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Organisational behaviour (OB) is a discipline that addresses human characters within a given organisation and tries to comprehend, explicate, and improve the personal behaviours including its organisation (Miller 2005). In the OB, there are two possible outcomes common to most organisations which are the performance of the employee in his or her work and the organisational commitment (Sheth 2006).
The results imply that the individual employee will have to perform in the job or be relieved of his or her duties in the company.
The two models are influenced by the individual’s job satisfaction, the motivation he or she gets from the colleagues, the decision-making process, stress in the job, job ethics and the trust and justice among the employees (Welsch 2012). The case study is based on Julie’s and her workmate’s experience in Asacura international company.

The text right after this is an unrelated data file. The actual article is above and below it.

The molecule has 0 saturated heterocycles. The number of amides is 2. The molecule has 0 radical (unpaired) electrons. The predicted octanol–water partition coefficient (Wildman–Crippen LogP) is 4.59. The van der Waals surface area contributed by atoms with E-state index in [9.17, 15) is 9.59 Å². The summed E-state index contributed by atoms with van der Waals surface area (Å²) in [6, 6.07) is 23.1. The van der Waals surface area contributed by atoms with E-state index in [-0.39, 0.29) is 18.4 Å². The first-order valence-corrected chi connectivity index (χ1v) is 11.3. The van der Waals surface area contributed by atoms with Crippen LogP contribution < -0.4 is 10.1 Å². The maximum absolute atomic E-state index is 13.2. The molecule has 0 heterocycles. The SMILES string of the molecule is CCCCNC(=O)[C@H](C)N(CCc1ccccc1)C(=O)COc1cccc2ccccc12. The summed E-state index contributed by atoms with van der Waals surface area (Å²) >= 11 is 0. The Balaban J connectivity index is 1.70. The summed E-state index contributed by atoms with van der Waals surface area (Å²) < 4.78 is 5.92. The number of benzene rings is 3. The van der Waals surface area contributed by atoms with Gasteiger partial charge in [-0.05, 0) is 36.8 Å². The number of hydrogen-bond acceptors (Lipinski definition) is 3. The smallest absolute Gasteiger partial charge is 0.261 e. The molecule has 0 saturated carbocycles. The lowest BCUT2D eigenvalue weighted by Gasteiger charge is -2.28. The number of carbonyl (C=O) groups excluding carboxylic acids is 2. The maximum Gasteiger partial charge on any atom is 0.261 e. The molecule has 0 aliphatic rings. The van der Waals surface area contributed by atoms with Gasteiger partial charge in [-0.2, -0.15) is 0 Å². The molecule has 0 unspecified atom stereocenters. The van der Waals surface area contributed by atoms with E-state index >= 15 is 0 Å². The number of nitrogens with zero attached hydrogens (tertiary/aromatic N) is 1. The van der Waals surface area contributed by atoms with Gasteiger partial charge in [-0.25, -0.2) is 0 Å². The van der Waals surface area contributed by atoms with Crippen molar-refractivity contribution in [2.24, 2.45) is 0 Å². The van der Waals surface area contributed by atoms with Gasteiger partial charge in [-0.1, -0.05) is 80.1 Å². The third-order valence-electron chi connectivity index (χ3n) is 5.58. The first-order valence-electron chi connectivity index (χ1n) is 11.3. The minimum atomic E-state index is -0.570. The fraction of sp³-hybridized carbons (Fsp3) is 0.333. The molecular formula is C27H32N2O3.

The Team Situation and Team Processes
A fresh graduate named Julie gets the job where she is assigned to work on several projects. She is introduced to a team of five members who have much experience in undertaking projects. The team seems to be faced with two sets of characters. Some claim to have experience in organization of events (Harry’s team) whereas others fell suited to offer the best options for the events’ success (exemplified by Julie).
With the diverse feelings and experience between team members, the team’s activities are subject to be influenced by Harry, who claims to have control over the other team members.
The threat that Harry instils on other members and the networks that he purports is an indication of his influential role in the team. The fear and pressure that Harry imposes on Julie and Enrique puts the team in a situation where running and decisions-making are influenced by him.